A dissertation submitted in partial fulfillment of the requirements for the degree of Doctor of Philosophy at the University of Kentucky

By Jane C. Woods
Lexington, Kentucky
Director: Thomas Cogswell, Professor of History
Lexington, Kentucky


Table of Contents…………………………….. iii
Table of Charts………………………………… v
Table of Illustrations…………………………. vi
Notes on Sources……………………………….. 1
Introduction …………………………………. 7

I. “Direct Action”: 16 January – 28 February . . . . 32
Chapter 1. “Zero Hour” …………………… 34
Chapter 2. Minimal Force …………………. 51
Chapter 3. The Legalities…………………. 93

II. “To Blow and B u m England from her moorings”: 1 March – 28 Jul y ……124
Chapter 4. The Second Phase………………. 128
i. “The I.R.A. meant business” ………. 128
ii. “We have them on the run ” ………….. 168
Chapter 5. A Throughly Unpleasant Duty . . . . 191
i. Diligence Without Assistance ……… 191
ii. Situation Critical ……………….. 204
Chapter 6. “The Courts are making a hash of things”….. 226

III. “Drastic Demands” ………………………. 268
Chapter 7. The Government1s Solution……….. 268
i. The Committee for Home Affairs………. 274
ii. First and Second Readings – Commons . . 292
iii. “No more than half a policy”………… 307
iv. Committee of the Whole House and Third Reading….310
v. The Lords …………………………. 321
vi. The Commons – Final Reading and Passage…………..327

IV. “Each Irishman knows how to die”: 29 July – 1 December…..339
Chapter 8. “Hitler will finish the job you’ve started”……………………..339
i. “I never thought . . . that I would be going back like this”…………. 339\
ii. “We have the bombs and we know where to plant them” ………..359
iii.”There was a loud boom ” ……………..371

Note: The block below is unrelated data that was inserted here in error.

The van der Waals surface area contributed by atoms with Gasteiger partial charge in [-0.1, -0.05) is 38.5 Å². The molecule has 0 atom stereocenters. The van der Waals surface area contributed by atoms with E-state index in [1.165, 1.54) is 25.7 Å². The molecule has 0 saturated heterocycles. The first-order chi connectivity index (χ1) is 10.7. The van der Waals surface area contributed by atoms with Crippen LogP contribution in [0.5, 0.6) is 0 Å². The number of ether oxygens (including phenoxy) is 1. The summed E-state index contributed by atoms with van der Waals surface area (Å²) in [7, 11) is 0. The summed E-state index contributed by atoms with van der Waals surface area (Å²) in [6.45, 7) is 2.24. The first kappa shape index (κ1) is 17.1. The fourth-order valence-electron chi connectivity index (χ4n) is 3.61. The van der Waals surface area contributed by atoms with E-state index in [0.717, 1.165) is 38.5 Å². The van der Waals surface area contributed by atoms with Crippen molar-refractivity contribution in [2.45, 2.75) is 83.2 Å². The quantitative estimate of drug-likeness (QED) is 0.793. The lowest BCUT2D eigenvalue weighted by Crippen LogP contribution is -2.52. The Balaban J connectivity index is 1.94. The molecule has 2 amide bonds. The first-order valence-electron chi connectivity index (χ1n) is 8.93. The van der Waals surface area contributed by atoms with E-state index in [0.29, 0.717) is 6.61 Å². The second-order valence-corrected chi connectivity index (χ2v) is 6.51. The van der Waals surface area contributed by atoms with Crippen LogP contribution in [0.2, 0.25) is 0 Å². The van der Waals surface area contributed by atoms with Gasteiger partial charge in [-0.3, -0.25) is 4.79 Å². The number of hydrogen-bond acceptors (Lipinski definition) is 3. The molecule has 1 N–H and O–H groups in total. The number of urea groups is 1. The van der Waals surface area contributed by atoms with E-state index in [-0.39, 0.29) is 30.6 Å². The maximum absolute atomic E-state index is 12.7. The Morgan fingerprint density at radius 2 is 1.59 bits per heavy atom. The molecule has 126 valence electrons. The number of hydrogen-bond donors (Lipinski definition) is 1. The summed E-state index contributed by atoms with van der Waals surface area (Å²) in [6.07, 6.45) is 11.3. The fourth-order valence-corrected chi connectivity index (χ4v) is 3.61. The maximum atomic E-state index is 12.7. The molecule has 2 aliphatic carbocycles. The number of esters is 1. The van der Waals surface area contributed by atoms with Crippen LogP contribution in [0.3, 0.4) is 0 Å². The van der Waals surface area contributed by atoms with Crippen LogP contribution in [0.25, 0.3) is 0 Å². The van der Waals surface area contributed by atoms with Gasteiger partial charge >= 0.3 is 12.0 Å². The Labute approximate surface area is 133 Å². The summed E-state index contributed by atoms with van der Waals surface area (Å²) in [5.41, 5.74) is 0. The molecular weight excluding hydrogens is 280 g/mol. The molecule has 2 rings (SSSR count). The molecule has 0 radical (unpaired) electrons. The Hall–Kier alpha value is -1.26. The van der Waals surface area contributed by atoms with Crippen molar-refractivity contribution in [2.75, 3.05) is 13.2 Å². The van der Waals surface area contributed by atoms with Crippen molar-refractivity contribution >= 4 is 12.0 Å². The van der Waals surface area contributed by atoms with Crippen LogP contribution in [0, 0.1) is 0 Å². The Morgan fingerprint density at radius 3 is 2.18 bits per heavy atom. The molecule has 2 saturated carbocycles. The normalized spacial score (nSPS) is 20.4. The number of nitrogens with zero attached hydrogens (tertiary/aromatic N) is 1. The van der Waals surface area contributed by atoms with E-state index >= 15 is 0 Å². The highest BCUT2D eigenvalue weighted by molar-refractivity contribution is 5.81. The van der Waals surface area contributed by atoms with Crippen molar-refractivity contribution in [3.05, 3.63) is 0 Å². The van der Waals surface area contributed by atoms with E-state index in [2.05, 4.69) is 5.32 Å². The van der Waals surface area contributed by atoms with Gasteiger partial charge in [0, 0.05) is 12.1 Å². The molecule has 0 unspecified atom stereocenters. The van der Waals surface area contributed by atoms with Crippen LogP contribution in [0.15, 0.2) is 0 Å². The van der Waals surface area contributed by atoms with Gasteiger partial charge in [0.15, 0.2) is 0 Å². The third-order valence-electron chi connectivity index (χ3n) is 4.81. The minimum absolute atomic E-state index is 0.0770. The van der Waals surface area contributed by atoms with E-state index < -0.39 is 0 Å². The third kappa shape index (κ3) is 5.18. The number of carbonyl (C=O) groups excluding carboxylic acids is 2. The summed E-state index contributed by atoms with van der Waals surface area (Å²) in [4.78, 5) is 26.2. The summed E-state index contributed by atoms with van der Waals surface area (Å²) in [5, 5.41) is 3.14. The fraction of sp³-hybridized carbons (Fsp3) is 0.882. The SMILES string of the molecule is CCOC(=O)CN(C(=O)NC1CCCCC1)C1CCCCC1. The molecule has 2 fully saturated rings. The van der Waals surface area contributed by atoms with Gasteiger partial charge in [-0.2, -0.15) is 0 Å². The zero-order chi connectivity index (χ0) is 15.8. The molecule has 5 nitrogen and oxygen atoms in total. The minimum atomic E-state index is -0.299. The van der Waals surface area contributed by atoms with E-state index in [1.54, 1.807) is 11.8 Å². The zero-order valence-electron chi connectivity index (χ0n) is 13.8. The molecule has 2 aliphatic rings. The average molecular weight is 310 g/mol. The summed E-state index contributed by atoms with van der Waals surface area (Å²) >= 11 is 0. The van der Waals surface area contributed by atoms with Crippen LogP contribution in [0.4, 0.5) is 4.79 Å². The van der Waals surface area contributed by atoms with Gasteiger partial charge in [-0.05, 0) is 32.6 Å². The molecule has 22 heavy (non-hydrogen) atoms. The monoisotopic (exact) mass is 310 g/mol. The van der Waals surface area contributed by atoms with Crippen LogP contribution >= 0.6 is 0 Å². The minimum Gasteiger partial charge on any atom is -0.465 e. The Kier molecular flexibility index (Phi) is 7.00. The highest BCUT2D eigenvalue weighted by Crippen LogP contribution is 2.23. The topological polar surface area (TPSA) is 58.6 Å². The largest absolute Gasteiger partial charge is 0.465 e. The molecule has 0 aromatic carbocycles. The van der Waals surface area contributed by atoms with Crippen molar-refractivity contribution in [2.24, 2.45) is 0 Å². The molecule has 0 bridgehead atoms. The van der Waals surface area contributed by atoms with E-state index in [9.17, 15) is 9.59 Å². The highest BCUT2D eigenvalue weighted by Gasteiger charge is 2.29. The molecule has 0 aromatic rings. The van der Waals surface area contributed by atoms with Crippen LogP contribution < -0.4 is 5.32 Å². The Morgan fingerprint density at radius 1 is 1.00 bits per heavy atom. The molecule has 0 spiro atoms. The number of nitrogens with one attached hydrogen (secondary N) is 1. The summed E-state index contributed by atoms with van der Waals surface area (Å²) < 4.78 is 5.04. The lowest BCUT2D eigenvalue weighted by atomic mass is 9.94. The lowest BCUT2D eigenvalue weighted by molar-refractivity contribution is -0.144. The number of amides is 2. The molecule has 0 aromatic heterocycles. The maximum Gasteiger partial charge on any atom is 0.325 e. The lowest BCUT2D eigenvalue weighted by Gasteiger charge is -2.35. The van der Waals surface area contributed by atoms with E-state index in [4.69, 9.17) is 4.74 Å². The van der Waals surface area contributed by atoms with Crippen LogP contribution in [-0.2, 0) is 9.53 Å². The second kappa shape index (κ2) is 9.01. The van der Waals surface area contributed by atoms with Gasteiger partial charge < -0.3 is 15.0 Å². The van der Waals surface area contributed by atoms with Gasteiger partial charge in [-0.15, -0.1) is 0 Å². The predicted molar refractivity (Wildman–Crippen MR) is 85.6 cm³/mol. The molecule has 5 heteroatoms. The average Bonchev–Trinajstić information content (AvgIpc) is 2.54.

iv. “Masters in our own house”………….. 387
v. “The great December cartridge hunt” . . 408
Chapter 9. “A dangerous game we are in” . . . . 418
i. “It is your job to find out ” ………… 418
ii. “Something of importance was going to happen”: The Trial of the Coventry Conspirators ..429

Conclusion……………………………………. 464
Epilogue……………………………………… 473
Bibliography ……………………………….. 480
Vita …………………………………………. 488

95th anniversary of execution of Rory O’Connor, Joe McKelvey, Dick Barrett and Liam Mellows

December 8 marked the 95th anniversary of the execution without trial of left-republicans Liam Mellows (1895-1922), Rory O’Connor (1883-1922), Joe McKelvey (1898-1922) and Dick Barrett (1889-1922).  The four had been taken prisoner after the surrender of the anti-Treaty forces in the Four Courts in Dublin on June 30.

In the ten months of the civil war the Free State would murder in cold blood more republicans than the British had in the almost three years of the war for independence (aka the Tan War).


Further reading (three chapters from my old MA thesis, written in 1995 and the first few months of 1996):

From Truce to Treaty: the pan-nationalist front divides

Civil war, counter-revolution and the consolidation of the Free State

Winners and Losers in an Unfree State


Liam Sutcliffe commemoration

On Sunday (December 3) about 100 people attended a special political commemoration for veteran socialist-republican Liam Sutcliffe, who died on Friday, November 3 and whose funeral took place in Dublin on Tuesday, November 7.

See: Liam Sutcliffe: a revolutionary life

and Filmed Interview with Liam Sutcliffe